Seven Common Windows 8 Error Messages - dummies

Seven Common Windows 8 Error Messages

By Andy Rathbone

Windows 8 error messages rarely describe what you did to cause the event or, even worse, how to fix the problem. Following are some of the most common Windows 8 error messages, notifications, and just plain confusing attempts at conversation. Find a message that matches what you’re experiencing and then read how to handle the situation as gracefully as Windows 8 will allow.

Would you like to install this device software?


Meaning: Are you sure that this software is free from viruses, spyware, and other harmful things?

Probable cause: A window similar to the one shown appears when you try to install or update a driver for one of your computer’s parts.

Solutions: If you’re sure the file is safe, click the Install button. But if this message appears unexpectedly, or you think it may not be safe, click the Don’t Install button.

Do you want to save changes?


Meaning: You haven’t saved your work in a program, and your work is about to be lost.

Probable cause: You’re trying to close an application, sign out, or restart your computer before telling a program to save the work you’ve accomplished.

Solutions: Look in the window’s title bar for the program’s name. Then find that program on your desktop (or click its name on the taskbar to bring it to the forefront). Finally, save your work by choosing Save from the program’s File menu (or tab) or clicking the program’s Save icon. Don’t want to save the file? Then click Don’t Save to discard your work and move on.

How do you want to open this type of file?


Meaning: The dialog box appears when Windows doesn’t know which program created the file that you double-clicked.

Probable cause: Windows programs add hidden secret codes, known as file extensions, onto the ends of filenames. When you double-click a Notepad file, for example, Windows spots the file’s secret, hidden file extension and uses Notepad to open the file. But if Windows doesn’t recognize the file’s secret code letters, this error message appears.

Solutions: If you know what program created the mysterious file, choose it from the list of programs offered in the message. (Click More Options to see other programs, but those programs will rarely be able to open the file.)

If Windows doesn’t offer any valid suggestions, however, choose Look for an App in the Store. You may need to download or buy an app from Start screen’s Store app.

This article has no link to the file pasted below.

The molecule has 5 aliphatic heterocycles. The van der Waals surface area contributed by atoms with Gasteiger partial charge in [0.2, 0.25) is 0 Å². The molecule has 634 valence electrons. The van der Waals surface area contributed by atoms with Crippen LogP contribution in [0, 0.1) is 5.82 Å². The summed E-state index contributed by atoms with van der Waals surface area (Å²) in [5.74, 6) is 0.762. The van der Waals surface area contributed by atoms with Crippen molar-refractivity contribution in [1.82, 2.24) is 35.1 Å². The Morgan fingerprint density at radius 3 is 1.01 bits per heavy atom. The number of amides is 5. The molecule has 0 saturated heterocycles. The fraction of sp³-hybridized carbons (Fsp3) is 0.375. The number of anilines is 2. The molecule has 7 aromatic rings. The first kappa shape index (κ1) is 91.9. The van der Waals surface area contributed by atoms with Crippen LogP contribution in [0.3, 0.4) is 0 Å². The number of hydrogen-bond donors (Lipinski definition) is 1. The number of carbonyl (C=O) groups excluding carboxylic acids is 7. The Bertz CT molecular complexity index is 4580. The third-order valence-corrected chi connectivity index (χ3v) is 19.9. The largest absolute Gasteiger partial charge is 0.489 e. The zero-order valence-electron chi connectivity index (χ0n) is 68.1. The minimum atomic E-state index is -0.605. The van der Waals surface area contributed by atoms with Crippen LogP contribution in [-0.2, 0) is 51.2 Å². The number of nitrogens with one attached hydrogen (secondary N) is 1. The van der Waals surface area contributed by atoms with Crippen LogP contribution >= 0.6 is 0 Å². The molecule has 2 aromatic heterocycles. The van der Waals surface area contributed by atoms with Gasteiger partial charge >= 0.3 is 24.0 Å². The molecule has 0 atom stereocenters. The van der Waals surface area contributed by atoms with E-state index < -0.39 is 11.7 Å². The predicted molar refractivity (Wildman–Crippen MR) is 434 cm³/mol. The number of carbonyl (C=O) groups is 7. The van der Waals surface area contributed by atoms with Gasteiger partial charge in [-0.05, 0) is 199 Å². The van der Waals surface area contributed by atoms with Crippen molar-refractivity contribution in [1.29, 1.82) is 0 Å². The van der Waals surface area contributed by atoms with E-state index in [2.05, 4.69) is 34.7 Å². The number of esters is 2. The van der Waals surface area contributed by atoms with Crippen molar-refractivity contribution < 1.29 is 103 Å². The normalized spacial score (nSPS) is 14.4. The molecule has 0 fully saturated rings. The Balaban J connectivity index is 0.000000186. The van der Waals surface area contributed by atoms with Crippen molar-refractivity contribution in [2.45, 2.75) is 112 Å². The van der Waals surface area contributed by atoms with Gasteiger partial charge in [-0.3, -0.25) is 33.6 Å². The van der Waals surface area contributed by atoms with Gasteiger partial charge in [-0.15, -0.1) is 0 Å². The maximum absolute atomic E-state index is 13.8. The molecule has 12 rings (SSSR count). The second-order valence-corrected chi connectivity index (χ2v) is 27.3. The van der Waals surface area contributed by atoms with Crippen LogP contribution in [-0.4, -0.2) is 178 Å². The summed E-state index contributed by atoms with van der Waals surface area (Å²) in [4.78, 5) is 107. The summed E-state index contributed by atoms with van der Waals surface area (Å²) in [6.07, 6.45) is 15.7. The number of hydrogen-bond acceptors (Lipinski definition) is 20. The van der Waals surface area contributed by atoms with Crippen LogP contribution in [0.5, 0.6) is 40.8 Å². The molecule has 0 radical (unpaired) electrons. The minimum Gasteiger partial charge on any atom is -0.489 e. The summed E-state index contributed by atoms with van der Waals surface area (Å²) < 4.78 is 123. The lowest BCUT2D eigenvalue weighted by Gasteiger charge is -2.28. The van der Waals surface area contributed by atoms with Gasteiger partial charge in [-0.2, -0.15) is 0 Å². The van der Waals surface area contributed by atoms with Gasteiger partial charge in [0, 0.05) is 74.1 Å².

Malware detected: Windows Defender is taking action


Meaning: When the built-in Windows 8 antivirus program, Windows Defender, finds a potentially dangerous file on your computer, it lets you know with this message. Windows Defender then removes the file so it can’t harm your computer or files.

This particular notification looks identical on both the desktop and the Start screen; it always appears in the screen’s top-right corner.

Probable cause: A dangerous file — malware — probably arrived through e-mail, a flash drive, a networked computer, or a website. Windows is removing the file so it can’t do any harm.

Solutions: You needn’t do anything. Windows Defender has already caught and removed the evildoer.

Removable disk: choose what to do with removable drives


Meaning: When this window appears, tell Windows what to do with the flash drive or memory card you’ve inserted into your computer.

Probable cause: You’ve just slid a flash drive (a stick of memory) into your computer’s USB port, or you’ve put a memory card, perhaps from a camera, into a card reader attached to your computer.

Solutions: Most of the time, you’ll click the Open Folder to View Files option. That lets you see your stored files and copy or move them to other folders in your computer. But you have three other options:

  • Speed Up My System (Windows ReadyBoost). Click this only if you plan on leaving the item permanently attached to your computer. On slower computers that need more memory, this option can speed them up.

  • Configure this Drive for Backup (File History). Click this to leave the item permanently attached to store backups. With a large flash drive, it works fine with File History.

  • Take no action. Clicking this simply gets rid of the message. To access the item later, open File Explorer from the desktop, and open the card from there.

    See the letter listed after Removable Disk in the message? That’s the letter of the drive Windows has assigned to your item.

Add your Microsoft account


Meaning: You must sign in with a Microsoft account to perform several tasks in Windows 8. If you don’t have a Microsoft account, you’ll see this message. Microsoft accounts let you reap the most benefits from Windows 8.

Probable cause: You may have tried to use the Mail, People, Calendar or Messenger app, which all require a Microsoft account. You also need one to download an app from the Microsoft Store.

Solutions: Sign up for a free Microsoft account.

You don’t currently have permission to access this folder


Meaning: If you see the dialog box shown here, it means Windows won’t let you peek inside the folder you’re trying to open. (The folder’s name appears in the message’s title bar.) A similar message appears when Windows won’t let you peek inside a file.

Probable cause: The file or folder belongs to somebody with a different user account.

Solutions: If you hold an Administrator account, you can open files and folders from other people’s user accounts by clicking Continue. If you don’t have an Administrator account, however, you’re locked out.

If an account holder wants to let others see inside the file or folder, he or she should copy or move the item into the Public folder.

For more information about Windows 8 and its features, explore Windows 8 For Dummies, available online.